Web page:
Q1. Who is an NRI?
Answer: A ‘Non-resident Indian’ (NRI) is a person resident outside India who is a citizen of India.
Q2. Who is a PIO?
Answer: A ‘Person of Indian Origin (PIO)’ is a person resident outside India who is a citizen of any country other than Bangladesh or Pakistan or such other country as may be specified by the Central Government, satisfying the following conditions:
- Who was a citizen of India by virtue of the Constitution of India or the Citizenship Act, 1955 (57 of 1955); or
- Who belonged to a territory that became part of India after the 15th day of August, 1947; or
- Who is a child or a grandchild or a great grandchild of a citizen of India or of a person referred to in clause (a) or (b); or
- Who is a spouse of foreign origin of a citizen of India or spouse of foreign origin of a person referred to in clause (a) or (b) or (c)
A PIO will include an ‘Overseas Citizen of India’ cardholder within the meaning of Section 7(A) of the Citizenship Act, 1955. Such an OCI Card holder should also be a person resident outside India.
Q3. What are the major accounts that can be opened in India by a non-resident?
Non-Resident (External) Rupee Account Scheme
|Foreign Currency (Non-Resident) Account (Banks) Scheme [FCNR (B) Account]||Non-Resident Ordinary Rupee Account Scheme [NRO Account]|
|Who can open an account||
NRIs and PIOs
Individual/entities of Pakistan and Bangladesh shall requires prior approval of the Reserve Bank of India
|Any person resident outside India for putting through bonafide transactions in rupees.
Individuals/ entities of Pakistan nationality/ origin and entities of Bangladesh origin require the prior approval of the Reserve Bank of India.
Post Offices in India may maintain savings bank accounts in the names of persons resident outside India and allow operations on these accounts subject to the same terms and conditions as are applicable to NRO accounts maintained with an authorised dealer/ authorised bank.
May be held jointly in the names of two or more NRIs/ PIOs.
NRIs/ PIOs can hold jointly with a resident relative on ‘former or survivor’ basis (relative as defined in Companies Act, 2013). The resident relative can operate the account as a Power of Attorney holder during the life time of the NRI/ PIO account holder.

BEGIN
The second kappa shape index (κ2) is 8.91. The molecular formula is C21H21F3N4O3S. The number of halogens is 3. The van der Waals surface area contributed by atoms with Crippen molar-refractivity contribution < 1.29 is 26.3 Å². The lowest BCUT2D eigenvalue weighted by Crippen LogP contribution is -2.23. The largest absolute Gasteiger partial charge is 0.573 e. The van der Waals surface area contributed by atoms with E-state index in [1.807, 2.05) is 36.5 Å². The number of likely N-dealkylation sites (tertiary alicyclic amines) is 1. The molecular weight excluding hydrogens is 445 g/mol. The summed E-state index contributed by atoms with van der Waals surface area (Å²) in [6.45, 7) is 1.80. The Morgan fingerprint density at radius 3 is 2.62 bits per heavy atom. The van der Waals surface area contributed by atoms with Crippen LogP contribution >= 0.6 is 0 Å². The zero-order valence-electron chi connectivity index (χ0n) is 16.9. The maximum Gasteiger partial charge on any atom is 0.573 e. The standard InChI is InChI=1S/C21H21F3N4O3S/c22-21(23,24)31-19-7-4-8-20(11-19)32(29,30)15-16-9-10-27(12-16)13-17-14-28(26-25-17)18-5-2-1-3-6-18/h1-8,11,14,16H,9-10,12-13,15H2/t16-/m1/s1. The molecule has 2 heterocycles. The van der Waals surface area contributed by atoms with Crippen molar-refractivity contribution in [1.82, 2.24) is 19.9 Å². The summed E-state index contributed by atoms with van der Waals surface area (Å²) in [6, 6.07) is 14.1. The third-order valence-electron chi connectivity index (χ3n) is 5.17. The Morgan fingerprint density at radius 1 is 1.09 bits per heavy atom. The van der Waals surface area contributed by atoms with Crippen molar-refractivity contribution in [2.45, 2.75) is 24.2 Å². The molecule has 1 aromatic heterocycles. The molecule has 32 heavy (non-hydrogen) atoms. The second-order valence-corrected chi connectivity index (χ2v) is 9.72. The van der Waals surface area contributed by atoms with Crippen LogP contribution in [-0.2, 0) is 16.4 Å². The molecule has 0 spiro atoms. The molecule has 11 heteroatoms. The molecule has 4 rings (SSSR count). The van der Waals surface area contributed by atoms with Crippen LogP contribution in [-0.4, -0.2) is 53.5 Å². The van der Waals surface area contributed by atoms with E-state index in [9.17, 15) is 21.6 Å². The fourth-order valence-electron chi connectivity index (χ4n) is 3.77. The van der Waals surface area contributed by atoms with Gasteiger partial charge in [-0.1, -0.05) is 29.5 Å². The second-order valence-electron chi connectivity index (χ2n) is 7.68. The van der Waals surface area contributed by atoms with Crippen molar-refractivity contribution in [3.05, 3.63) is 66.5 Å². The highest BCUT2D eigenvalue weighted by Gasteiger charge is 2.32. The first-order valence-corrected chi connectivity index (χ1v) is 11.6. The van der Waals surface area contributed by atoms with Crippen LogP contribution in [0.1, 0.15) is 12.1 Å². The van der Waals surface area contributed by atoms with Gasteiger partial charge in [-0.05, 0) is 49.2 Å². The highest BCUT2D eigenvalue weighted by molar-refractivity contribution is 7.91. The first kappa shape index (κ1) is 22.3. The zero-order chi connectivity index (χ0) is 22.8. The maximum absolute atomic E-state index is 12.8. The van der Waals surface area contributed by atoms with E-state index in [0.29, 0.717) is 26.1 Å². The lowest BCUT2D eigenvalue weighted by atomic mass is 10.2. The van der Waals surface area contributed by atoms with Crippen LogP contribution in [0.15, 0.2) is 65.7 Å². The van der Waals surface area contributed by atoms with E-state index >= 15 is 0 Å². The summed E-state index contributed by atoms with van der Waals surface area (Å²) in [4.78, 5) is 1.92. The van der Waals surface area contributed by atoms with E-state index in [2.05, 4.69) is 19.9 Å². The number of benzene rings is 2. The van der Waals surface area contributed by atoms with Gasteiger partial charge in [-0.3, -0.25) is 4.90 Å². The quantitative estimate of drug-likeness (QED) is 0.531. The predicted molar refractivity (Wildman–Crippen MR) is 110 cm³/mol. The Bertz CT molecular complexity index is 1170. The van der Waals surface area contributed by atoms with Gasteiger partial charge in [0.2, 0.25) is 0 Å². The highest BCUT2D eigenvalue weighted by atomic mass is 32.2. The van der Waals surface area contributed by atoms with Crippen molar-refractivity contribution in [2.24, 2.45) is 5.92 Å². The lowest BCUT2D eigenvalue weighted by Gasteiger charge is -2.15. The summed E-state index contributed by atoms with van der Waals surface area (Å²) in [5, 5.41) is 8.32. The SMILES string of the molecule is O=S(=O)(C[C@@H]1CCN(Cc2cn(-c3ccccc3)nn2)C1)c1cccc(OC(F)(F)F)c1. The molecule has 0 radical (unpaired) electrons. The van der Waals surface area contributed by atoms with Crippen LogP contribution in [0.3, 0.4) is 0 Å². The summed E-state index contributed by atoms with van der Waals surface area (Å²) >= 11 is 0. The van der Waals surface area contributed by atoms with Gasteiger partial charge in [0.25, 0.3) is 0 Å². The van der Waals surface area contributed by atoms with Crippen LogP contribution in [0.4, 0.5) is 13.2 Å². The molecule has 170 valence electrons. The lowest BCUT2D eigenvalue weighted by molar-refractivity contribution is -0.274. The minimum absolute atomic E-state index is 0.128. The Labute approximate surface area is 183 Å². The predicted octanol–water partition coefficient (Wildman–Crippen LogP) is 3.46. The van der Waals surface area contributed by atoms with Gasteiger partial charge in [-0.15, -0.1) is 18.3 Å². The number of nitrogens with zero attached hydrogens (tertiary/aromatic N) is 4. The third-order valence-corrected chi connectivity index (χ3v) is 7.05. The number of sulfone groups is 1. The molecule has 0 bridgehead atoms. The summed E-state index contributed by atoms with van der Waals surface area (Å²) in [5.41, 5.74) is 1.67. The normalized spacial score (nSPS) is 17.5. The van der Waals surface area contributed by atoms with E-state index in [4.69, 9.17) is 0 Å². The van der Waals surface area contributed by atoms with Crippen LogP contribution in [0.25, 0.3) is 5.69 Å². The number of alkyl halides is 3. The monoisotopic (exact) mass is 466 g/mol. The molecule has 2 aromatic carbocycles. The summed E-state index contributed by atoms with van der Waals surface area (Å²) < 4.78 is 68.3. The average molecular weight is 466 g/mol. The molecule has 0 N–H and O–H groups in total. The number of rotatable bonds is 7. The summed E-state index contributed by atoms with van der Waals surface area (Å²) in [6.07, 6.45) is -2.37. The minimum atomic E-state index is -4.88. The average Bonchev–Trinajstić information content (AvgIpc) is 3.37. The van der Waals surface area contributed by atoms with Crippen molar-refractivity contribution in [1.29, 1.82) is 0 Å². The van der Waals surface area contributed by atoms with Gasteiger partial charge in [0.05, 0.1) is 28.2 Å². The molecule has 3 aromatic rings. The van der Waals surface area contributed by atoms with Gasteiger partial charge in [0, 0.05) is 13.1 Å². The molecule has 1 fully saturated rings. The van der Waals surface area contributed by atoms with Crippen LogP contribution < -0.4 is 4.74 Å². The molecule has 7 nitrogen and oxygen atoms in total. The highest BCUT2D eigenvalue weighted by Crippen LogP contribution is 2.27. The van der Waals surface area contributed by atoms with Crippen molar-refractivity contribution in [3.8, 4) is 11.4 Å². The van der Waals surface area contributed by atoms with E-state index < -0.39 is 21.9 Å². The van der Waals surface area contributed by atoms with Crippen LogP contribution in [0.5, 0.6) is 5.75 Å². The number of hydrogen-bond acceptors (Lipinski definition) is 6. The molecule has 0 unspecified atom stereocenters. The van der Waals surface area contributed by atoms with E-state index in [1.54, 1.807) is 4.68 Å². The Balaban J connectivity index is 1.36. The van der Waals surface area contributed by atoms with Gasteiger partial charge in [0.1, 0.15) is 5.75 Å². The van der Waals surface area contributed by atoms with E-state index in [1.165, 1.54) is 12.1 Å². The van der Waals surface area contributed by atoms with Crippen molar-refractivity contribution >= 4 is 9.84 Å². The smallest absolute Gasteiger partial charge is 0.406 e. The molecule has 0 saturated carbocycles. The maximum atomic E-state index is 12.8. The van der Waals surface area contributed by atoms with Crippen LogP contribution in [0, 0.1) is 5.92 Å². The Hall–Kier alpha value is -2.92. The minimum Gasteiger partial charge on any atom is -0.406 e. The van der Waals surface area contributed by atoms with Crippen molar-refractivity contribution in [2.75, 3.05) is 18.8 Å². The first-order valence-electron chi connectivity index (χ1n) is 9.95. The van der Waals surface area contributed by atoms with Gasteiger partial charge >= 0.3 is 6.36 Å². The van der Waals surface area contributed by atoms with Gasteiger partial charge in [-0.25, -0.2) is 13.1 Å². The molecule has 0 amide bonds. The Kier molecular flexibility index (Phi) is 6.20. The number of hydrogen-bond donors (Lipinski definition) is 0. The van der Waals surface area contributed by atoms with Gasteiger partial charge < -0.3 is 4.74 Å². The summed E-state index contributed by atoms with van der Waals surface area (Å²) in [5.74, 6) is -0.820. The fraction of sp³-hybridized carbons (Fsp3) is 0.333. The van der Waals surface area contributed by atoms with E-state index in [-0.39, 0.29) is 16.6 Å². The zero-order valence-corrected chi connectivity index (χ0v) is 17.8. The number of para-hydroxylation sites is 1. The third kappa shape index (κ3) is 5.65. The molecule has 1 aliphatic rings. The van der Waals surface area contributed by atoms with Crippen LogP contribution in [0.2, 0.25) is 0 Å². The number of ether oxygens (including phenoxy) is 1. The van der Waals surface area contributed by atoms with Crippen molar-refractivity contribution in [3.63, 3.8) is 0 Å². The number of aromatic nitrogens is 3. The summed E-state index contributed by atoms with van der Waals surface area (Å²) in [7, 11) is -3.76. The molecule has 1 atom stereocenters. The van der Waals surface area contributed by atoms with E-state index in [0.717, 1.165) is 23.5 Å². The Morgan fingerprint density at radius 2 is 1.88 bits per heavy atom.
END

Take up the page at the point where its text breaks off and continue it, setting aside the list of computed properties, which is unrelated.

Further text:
|May be held jointly in the names of two or more NRIs/ PIOs.
May be held jointly with residents on ‘former or survivor’ basis.
|Any permitted currency i.e. a foreign currency which is freely convertible||Indian Rupees|
|Type of Account||
Savings, Current, Recurring, Fixed Deposit
|Term Deposit only||Savings, Current, Recurring, Fixed Deposit|
|Period for fixed deposits||
From one to three years, However, banks are allowed to accept NRE deposits above three years from their Asset-Liability point of view
|For terms not less than 1 year and not more than 5 years||As applicable to resident accounts.|
Credits permitted to this account are inward remittance from outside India, interest accruing on the account, interest on investment, transfer from other NRE/ FCNR(B) accounts, maturity proceeds of investments (if such investments were made from this account or through inward remittance).
Current income like rent, dividend, pension, interest etc. will be construed as a permissible credit to the NRE account.
Care: Only those credits which have not lost repatriable character
|Inward remittances from outside India, legitimate dues in India and transfers from other NRO accounts are permissible credits to NRO account.
Rupee gift/ loan made by a resident to a NRI/ PIO relative within the limits prescribed under the Liberalised Remittance Scheme may be credited to the latter’s NRO account.
Permissible debits are local disbursements, remittance outside India, transfer to other NRE/ FCNR(B) accounts and investments in India.
|The account can be debited for the purpose of local payments, transfers to other NRO accounts or remittance of current income abroad.
Apart from these, balances in the NRO account cannot be repatriated abroad except by NRIs and PIOs up to USD 1 million, subject to conditions specified in Foreign Exchange Management (Remittance of Assets) Regulations, 2016.
Funds can be transferred to NRE account within this USD 1 Million facility.
|Not repatriable except for all current income.
Balances in an NRO account of NRIs/ PIOs are remittable up to USD 1 (one) million per financial year (April-March) along with their other eligible assets.
Income earned in the accounts is exempt from income tax and balances exempt from wealth tax
|Loans in India||
AD can sanction loans in India to the account holder/ third parties without any limit, subject to usual margin requirements. These loans cannot be repatriated outside India and can be used in India only for the purposes specified in the regulations.
In case of loans sanctioned to a third party, there should be no direct or indirect foreign exchange consideration for the non-resident depositor agreeing to pledge his deposits to enable the resident individual/ firm/ company to obtain such facilities.
In case of the loan sanctioned to the account holder, it can be repaid either by adjusting the deposits or through inward remittances from outside India through banking channels or out of balances held in the NRO account of the account holder.
The facility for premature withdrawal of deposits will not be available where loans against such deposits are availed of.
The term “loan” shall include all types of fund based/ non-fund based facilities.
|Loans against the deposits can be granted in India to the account holder or third party subject to usual norms and margin requirement. The loan amount cannot be used for relending, carrying on agricultural/ plantation activities or investment in real estate.